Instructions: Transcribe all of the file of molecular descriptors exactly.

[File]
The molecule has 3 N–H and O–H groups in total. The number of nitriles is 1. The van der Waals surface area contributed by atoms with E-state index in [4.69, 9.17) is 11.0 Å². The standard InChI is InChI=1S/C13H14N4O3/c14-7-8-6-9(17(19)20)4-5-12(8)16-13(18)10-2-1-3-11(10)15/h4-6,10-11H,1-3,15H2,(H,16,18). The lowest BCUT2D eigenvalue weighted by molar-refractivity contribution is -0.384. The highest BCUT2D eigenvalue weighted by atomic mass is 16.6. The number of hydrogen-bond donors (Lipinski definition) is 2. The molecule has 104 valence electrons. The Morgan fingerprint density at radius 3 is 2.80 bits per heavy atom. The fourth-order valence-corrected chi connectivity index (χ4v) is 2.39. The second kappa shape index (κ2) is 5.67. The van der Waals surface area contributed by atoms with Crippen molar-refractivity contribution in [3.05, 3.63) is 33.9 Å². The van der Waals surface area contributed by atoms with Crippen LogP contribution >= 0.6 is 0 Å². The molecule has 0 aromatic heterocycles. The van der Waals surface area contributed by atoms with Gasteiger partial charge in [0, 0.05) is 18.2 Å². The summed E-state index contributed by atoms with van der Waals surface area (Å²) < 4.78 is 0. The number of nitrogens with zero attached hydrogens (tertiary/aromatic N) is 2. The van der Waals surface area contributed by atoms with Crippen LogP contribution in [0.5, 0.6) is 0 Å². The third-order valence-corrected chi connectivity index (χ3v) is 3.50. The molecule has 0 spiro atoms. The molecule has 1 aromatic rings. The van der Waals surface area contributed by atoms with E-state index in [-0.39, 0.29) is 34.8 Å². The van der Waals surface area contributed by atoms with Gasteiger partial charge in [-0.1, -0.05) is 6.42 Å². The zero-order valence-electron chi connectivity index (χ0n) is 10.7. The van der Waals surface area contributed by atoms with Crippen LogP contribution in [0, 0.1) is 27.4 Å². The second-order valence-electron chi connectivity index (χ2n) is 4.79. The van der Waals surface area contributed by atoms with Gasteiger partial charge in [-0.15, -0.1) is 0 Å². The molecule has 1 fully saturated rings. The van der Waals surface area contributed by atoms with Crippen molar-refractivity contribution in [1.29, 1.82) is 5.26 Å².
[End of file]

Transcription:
The molecule has 3 N–H and O–H groups in total. The number of nitriles is 1. The van der Waals surface area contributed by atoms with E-state index in [4.69, 9.17) is 11.0 Å². The standard InChI is InChI=1S/C13H14N4O3/c14-7-8-6-9(17(19)20)4-5-12(8)16-13(18)10-2-1-3-11(10)15/h4-6,10-11H,1-3,15H2,(H,16,18). The lowest BCUT2D eigenvalue weighted by molar-refractivity contribution is -0.384. The highest BCUT2D eigenvalue weighted by atomic mass is 16.6. The number of hydrogen-bond donors (Lipinski definition) is 2. The molecule has 104 valence electrons. The Morgan fingerprint density at radius 3 is 2.80 bits per heavy atom. The fourth-order valence-corrected chi connectivity index (χ4v) is 2.39. The second kappa shape index (κ2) is 5.67. The van der Waals surface area contributed by atoms with Crippen molar-refractivity contribution in [3.05, 3.63) is 33.9 Å². The van der Waals surface area contributed by atoms with Crippen LogP contribution >= 0.6 is 0 Å². The molecule has 0 aromatic heterocycles. The van der Waals surface area contributed by atoms with Gasteiger partial charge in [0, 0.05) is 18.2 Å². The summed E-state index contributed by atoms with van der Waals surface area (Å²) < 4.78 is 0. The number of nitrogens with zero attached hydrogens (tertiary/aromatic N) is 2. The van der Waals surface area contributed by atoms with Crippen LogP contribution in [0.5, 0.6) is 0 Å². The third-order valence-corrected chi connectivity index (χ3v) is 3.50. The molecule has 0 spiro atoms. The molecule has 1 aromatic rings. The van der Waals surface area contributed by atoms with E-state index in [-0.39, 0.29) is 34.8 Å². The van der Waals surface area contributed by atoms with Gasteiger partial charge in [-0.1, -0.05) is 6.42 Å². The zero-order valence-electron chi connectivity index (χ0n) is 10.7. The van der Waals surface area contributed by atoms with Crippen LogP contribution in [0, 0.1) is 27.4 Å². The second-order valence-electron chi connectivity index (χ2n) is 4.79. The van der Waals surface area contributed by atoms with Gasteiger partial charge in [-0.15, -0.1) is 0 Å². The molecule has 1 fully saturated rings. The van der Waals surface area contributed by atoms with Crippen molar-refractivity contribution in [1.29, 1.82) is 5.26 Å².